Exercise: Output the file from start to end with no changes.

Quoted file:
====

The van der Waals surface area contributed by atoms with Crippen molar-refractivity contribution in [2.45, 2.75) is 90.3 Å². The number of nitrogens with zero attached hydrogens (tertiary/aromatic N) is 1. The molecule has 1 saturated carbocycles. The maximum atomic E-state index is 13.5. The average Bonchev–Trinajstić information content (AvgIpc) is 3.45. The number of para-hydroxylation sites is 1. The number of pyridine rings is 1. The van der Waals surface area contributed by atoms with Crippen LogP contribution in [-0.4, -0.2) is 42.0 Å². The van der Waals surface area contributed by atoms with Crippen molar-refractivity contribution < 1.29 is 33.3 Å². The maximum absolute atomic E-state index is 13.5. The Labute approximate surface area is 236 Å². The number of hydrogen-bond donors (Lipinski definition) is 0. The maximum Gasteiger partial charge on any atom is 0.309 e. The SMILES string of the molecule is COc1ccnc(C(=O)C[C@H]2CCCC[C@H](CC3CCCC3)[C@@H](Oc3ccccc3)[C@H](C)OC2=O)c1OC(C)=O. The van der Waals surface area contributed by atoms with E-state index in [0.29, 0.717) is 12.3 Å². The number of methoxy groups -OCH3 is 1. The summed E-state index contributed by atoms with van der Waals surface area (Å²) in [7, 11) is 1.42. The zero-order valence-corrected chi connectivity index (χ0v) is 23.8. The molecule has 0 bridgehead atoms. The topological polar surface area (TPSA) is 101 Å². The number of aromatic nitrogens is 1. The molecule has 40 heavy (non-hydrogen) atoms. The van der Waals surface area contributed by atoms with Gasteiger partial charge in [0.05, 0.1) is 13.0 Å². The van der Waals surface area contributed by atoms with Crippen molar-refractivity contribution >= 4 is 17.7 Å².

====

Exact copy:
The van der Waals surface area contributed by atoms with Crippen molar-refractivity contribution in [2.45, 2.75) is 90.3 Å². The number of nitrogens with zero attached hydrogens (tertiary/aromatic N) is 1. The molecule has 1 saturated carbocycles. The maximum atomic E-state index is 13.5. The average Bonchev–Trinajstić information content (AvgIpc) is 3.45. The number of para-hydroxylation sites is 1. The number of pyridine rings is 1. The van der Waals surface area contributed by atoms with Crippen LogP contribution in [-0.4, -0.2) is 42.0 Å². The van der Waals surface area contributed by atoms with Crippen molar-refractivity contribution < 1.29 is 33.3 Å². The maximum absolute atomic E-state index is 13.5. The Labute approximate surface area is 236 Å². The number of hydrogen-bond donors (Lipinski definition) is 0. The maximum Gasteiger partial charge on any atom is 0.309 e. The SMILES string of the molecule is COc1ccnc(C(=O)C[C@H]2CCCC[C@H](CC3CCCC3)[C@@H](Oc3ccccc3)[C@H](C)OC2=O)c1OC(C)=O. The van der Waals surface area contributed by atoms with E-state index in [0.29, 0.717) is 12.3 Å². The number of methoxy groups -OCH3 is 1. The summed E-state index contributed by atoms with van der Waals surface area (Å²) in [7, 11) is 1.42. The zero-order valence-corrected chi connectivity index (χ0v) is 23.8. The molecule has 0 bridgehead atoms. The topological polar surface area (TPSA) is 101 Å². The number of aromatic nitrogens is 1. The molecule has 40 heavy (non-hydrogen) atoms. The van der Waals surface area contributed by atoms with Gasteiger partial charge in [0.05, 0.1) is 13.0 Å². The van der Waals surface area contributed by atoms with Crippen molar-refractivity contribution >= 4 is 17.7 Å².